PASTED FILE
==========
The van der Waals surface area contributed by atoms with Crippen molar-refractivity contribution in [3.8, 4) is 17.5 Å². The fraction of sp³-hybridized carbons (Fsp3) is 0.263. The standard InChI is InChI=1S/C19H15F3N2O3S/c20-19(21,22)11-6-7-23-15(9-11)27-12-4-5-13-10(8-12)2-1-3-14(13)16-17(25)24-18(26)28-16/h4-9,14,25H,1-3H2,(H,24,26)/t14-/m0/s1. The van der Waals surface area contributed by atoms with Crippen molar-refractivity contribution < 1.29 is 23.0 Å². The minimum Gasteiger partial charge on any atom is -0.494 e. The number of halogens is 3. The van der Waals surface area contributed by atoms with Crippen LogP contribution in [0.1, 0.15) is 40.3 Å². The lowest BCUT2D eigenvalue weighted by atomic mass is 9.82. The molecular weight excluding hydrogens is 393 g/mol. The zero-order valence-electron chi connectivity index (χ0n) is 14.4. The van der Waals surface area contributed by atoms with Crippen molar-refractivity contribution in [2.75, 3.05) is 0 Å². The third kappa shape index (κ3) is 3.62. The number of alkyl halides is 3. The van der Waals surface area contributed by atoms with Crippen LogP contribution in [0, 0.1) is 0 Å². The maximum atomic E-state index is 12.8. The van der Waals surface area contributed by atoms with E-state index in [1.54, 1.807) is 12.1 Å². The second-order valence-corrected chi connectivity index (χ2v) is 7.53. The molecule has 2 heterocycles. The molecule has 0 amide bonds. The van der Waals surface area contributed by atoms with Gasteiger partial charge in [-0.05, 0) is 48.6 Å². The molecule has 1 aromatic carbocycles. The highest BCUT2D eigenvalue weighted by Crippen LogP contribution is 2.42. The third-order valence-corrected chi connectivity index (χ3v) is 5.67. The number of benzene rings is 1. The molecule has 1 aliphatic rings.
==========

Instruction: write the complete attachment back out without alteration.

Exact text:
The van der Waals surface area contributed by atoms with Crippen molar-refractivity contribution in [3.8, 4) is 17.5 Å². The fraction of sp³-hybridized carbons (Fsp3) is 0.263. The standard InChI is InChI=1S/C19H15F3N2O3S/c20-19(21,22)11-6-7-23-15(9-11)27-12-4-5-13-10(8-12)2-1-3-14(13)16-17(25)24-18(26)28-16/h4-9,14,25H,1-3H2,(H,24,26)/t14-/m0/s1. The van der Waals surface area contributed by atoms with Crippen molar-refractivity contribution < 1.29 is 23.0 Å². The minimum Gasteiger partial charge on any atom is -0.494 e. The number of halogens is 3. The van der Waals surface area contributed by atoms with Crippen LogP contribution in [0.1, 0.15) is 40.3 Å². The lowest BCUT2D eigenvalue weighted by atomic mass is 9.82. The molecular weight excluding hydrogens is 393 g/mol. The zero-order valence-electron chi connectivity index (χ0n) is 14.4. The van der Waals surface area contributed by atoms with Crippen molar-refractivity contribution in [2.75, 3.05) is 0 Å². The third kappa shape index (κ3) is 3.62. The number of alkyl halides is 3. The van der Waals surface area contributed by atoms with Crippen LogP contribution in [0, 0.1) is 0 Å². The maximum atomic E-state index is 12.8. The van der Waals surface area contributed by atoms with E-state index in [1.54, 1.807) is 12.1 Å². The second-order valence-corrected chi connectivity index (χ2v) is 7.53. The molecule has 2 heterocycles. The molecule has 0 amide bonds. The van der Waals surface area contributed by atoms with Gasteiger partial charge in [-0.05, 0) is 48.6 Å². The molecule has 1 aromatic carbocycles. The highest BCUT2D eigenvalue weighted by Crippen LogP contribution is 2.42. The third-order valence-corrected chi connectivity index (χ3v) is 5.67. The number of benzene rings is 1. The molecule has 1 aliphatic rings.